Just ask

I recently ran into a bit of an issue while working on the third book in my Demon series. I’d sketched out a rough outline months ago, with the idea that the central mystery would have something to do with the music industry, since music is as integral a part of Louisiana culture as food is.  I didn’t plan on going into too much detail–since I have pretty much no knowledge of music/recording contracts, etc. –so I figured that I’d do some hand-wavium over most of that stuff, and just focus on the character of the singer instead of all of the inner workings of the industry. But, I did have someone with a lot of ties to the Louisiana music scene lined up to answer basic research questions for me, so that I didn’t come off sounding like a complete doofus.

I started writing, and as I got further into the story I came up with a laundry list of more research questions that I needed answered, and I realized that “hand-wavium” wasn’t going to cut it, especially since I take a lot of pride in the accuracy of all of the forensic and police procedural details in my books. Unfortunately, by that time my “music man” had apparently dropped off the face of the earth, and I had no one on tap to answer questions.

I briefly debated scrapping the entire music industry concept (which would have basically involved scrapping just about everything I’d written so far.) But before I did that, I did what any modern writer should do: I put out a call on twitter for help. To my surprise, within about ten minutes I had two people offer to give me what help I needed–and I should note that both of these people had industry credentials that put my first research contact to shame! By the end of the week I had my questions answered in more depth than I could have ever hoped for. (Let’s just say that I now know enough about the music industry to make me NEVER want to try to be a professional singer/musician!!! LOL Holy crap, if you think breaking into publishing is brutal… Yikes!)

Now here’s the irony: I still ended up scrapping several chapters that Id already written. But this time it was because I now had a FRICKIN CLUE, and had a much stronger story in mind. Go figure, huh?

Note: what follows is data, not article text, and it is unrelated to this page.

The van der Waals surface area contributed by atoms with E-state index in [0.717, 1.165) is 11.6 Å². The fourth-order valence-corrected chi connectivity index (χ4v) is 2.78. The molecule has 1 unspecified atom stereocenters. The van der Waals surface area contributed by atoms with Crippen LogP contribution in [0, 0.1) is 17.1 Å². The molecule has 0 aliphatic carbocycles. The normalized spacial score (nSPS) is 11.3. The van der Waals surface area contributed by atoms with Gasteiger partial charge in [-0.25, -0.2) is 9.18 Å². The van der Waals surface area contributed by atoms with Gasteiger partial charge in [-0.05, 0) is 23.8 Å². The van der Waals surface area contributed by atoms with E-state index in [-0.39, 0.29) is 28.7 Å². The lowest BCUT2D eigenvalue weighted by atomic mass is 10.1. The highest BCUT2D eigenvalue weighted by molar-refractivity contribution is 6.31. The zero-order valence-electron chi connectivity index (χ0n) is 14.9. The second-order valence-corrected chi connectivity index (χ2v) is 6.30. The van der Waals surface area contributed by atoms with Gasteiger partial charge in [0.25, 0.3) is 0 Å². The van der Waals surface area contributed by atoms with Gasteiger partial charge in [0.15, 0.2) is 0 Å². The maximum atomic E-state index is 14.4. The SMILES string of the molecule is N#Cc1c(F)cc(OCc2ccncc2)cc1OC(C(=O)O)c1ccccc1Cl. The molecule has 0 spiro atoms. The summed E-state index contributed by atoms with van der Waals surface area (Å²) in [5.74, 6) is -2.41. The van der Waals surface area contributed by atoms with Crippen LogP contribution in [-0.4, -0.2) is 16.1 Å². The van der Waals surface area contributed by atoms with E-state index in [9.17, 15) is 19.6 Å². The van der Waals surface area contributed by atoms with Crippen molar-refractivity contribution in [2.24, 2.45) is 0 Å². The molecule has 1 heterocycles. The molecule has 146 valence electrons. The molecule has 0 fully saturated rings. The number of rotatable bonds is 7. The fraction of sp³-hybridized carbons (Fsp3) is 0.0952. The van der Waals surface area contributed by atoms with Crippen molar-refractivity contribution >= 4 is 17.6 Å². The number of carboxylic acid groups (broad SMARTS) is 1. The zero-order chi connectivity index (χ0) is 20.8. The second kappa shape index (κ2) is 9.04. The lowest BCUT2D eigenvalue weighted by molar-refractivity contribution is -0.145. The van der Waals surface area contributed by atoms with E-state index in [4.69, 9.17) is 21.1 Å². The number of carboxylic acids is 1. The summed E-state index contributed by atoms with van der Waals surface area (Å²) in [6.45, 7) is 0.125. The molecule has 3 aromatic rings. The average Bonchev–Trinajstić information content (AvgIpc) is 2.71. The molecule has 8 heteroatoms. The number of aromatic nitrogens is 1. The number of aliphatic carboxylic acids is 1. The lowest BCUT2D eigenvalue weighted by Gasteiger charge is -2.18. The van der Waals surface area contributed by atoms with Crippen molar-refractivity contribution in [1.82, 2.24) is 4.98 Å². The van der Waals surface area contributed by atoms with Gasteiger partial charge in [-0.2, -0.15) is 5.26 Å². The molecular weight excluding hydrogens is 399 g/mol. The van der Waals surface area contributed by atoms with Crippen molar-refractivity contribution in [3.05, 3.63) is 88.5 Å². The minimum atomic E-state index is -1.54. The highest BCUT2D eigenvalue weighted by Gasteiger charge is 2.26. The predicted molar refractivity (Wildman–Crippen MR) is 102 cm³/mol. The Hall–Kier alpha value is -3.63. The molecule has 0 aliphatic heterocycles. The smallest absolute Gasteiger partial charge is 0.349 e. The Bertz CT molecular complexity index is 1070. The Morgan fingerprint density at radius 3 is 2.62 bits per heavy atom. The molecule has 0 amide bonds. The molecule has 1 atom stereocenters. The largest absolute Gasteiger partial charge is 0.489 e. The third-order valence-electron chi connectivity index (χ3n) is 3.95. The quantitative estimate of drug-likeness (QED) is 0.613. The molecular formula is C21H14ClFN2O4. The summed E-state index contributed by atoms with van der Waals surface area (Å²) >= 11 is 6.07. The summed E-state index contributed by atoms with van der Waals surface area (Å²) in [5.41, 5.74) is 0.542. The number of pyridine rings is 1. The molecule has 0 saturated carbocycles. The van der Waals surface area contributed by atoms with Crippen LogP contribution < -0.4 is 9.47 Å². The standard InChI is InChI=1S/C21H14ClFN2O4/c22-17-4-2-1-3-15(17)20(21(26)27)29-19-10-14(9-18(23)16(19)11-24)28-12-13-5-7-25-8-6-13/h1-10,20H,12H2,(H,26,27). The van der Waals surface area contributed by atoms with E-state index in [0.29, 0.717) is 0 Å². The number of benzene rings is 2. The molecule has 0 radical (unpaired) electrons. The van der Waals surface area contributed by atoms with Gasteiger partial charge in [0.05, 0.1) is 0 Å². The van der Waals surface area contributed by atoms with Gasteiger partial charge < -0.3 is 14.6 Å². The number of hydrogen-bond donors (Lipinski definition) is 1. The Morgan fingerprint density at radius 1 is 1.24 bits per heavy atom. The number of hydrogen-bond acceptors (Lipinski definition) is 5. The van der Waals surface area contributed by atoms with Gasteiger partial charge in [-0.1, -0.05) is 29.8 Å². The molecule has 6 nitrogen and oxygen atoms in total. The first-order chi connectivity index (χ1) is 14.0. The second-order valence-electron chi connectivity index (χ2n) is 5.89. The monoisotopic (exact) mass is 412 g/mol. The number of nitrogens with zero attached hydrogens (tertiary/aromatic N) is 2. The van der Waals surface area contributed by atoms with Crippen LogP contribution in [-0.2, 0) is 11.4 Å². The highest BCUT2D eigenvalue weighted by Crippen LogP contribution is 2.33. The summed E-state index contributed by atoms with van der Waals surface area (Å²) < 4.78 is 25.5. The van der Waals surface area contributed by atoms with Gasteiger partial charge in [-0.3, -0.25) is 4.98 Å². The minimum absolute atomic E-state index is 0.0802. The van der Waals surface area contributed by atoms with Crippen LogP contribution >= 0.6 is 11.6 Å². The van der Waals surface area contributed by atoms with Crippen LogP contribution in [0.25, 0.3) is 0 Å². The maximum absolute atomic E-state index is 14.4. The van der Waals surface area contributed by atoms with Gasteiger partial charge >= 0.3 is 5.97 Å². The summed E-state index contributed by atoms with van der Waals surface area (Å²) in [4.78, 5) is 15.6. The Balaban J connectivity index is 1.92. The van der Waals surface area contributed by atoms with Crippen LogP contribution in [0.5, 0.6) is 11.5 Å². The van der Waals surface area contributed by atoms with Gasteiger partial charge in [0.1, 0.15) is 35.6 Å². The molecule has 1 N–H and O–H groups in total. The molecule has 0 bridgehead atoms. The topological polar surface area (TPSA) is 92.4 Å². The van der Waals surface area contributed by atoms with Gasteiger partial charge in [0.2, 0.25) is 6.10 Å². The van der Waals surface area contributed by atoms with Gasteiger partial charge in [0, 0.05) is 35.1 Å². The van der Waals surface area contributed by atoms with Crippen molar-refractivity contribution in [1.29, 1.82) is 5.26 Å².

The thing is, most experts/artists/professionals are extremely eager to help out when it comes to research. It drives me crazy when I see forensics or police procedures depicted inaccurately,  just as it drives medical professionals crazy when hospital/surgical procedures are mangled in prose or on TV, and just as it drives [insert professional here] crazy when [profession] is inacurrately depicted… You get the idea. Trust me,  experts & professionals WANT to see things depcited accurately. If you have a research question, don’t be afraid to go ask someone who knows the answer. Ask nicely, explain what your project is, respect their time constraints, and give proper acknowledgment, and you’ll be quite pleased with the result.

(And, of course, the other lesson to be learned here is that social networking can be a pretty powerful tool! Thanks, twitter!)

4 Responses to “Just ask”

  1. October 5, 2009 at 9:01 am

    Social networking for the win.

    That’s a really cool story, Diane. I’ve only joined twitter recently and am not in need of that kind of in-depth assistance yet, but it’s nice to know it could be there if I am ever in a position to need it.

    I hear this “just ask” advice a lot, but it’s much more convincing when there is a concrete example behind it.

  2. October 6, 2009 at 6:43 am

    Excellent! Authors should always stive to have complete information in their works. And think of all of the vicarious thrills that their sources will have. I mean…. they HELPED write a book!!!

    Um, maybe I should strive to get out more.

  3. 3 mom
    October 7, 2009 at 5:16 pm

    Try talking with Brian Gowland–one-time mayor of Abita Springs and one of the guiding forces behind Abita Springs Opry. If nothing else, he’ll have contacts galore.

  4. 4 Kim W.
    October 12, 2009 at 3:26 pm

    Holy moly. I guess I should get on that social bandwagon 🙂

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